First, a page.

"How many days are in a year? The answer is more complicated than it may first appear. According to the Royal Observatory in Greenwich, the astronomically correct answer is approximately 365.24237 days. See Leap Years and Leap Seconds, Royal Observatory, http://www.nmm.ac.uk/explore/astronomy-and-time/time-facts/leap-years (last visited June 4, 2011).

Since it would be impractical for our calendars to add 0.24237 days at the end of each year, we make up the difference by adding an extra day, February 29, every fourth year, which is known as "leap year." Id. This would solve the problem entirely if a natural year were actually 365.25 days. However, because the actual figure is slightly less at 365.24237 days, adding a full day every four years ends up overcompensating. Id. To correct this, the Gregorian calendar approximates the natural year at 365.2425 days. See Leap Years, Naval Oceanography Portal, http://www.usno.navy.mil/USNO/astronomical-applications/astronomical-information-center/leap-years (last visited June 4, 2011).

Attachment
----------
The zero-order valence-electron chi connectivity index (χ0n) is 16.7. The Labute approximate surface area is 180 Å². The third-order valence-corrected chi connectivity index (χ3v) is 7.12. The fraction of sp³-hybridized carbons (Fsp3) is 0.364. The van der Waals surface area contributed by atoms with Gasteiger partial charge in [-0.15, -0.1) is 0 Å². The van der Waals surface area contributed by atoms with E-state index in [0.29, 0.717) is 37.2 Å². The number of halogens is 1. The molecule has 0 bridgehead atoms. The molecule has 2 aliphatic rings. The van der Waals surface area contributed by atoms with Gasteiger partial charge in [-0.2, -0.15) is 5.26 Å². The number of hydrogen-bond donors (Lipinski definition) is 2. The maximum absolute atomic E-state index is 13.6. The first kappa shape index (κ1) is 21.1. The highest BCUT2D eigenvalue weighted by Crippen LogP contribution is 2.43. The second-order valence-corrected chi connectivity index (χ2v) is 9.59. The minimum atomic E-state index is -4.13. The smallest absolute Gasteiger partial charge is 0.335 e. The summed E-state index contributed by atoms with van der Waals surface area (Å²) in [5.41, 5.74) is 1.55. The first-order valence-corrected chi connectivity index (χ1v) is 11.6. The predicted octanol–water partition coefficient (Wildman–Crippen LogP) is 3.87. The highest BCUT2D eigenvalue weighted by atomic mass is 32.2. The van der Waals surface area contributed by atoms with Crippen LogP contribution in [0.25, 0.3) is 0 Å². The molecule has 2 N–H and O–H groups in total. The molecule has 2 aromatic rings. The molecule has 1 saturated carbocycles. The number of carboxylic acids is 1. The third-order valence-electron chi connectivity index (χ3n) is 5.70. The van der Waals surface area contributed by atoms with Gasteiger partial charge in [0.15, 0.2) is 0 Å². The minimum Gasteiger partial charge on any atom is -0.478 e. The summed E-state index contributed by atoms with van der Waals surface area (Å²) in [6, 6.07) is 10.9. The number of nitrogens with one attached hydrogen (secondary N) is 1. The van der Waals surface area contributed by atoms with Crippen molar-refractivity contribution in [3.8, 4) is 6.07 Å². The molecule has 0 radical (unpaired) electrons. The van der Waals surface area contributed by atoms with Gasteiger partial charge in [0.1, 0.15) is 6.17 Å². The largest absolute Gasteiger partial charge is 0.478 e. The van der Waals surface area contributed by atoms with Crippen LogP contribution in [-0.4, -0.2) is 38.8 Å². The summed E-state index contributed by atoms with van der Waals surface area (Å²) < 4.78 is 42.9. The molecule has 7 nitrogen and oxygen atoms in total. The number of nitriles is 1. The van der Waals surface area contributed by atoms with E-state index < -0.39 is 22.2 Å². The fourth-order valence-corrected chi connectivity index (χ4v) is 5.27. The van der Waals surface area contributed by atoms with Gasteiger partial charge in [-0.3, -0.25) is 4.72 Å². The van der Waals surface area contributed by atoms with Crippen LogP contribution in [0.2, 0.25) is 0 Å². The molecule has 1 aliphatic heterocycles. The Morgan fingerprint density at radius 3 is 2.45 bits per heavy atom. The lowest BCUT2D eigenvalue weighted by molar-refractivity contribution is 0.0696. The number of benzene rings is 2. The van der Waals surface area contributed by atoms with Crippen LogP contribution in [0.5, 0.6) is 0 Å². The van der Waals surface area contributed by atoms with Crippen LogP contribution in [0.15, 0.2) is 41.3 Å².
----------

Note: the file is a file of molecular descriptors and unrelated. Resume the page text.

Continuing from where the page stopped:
As a result, we omit leap year every 100 years, in years ending in "00," except once every 400 years. Id. Therefore, while the years 1600 and 2000 were leap years, the years 1700, 1800, and 1900 were not. Id."

There are a large number of leap year cases, in which one party or another argued that Leap Year Day changes the statute of limitations or some other timing. The real lesson, though, is not to push the timing so close that one day will make or break you.

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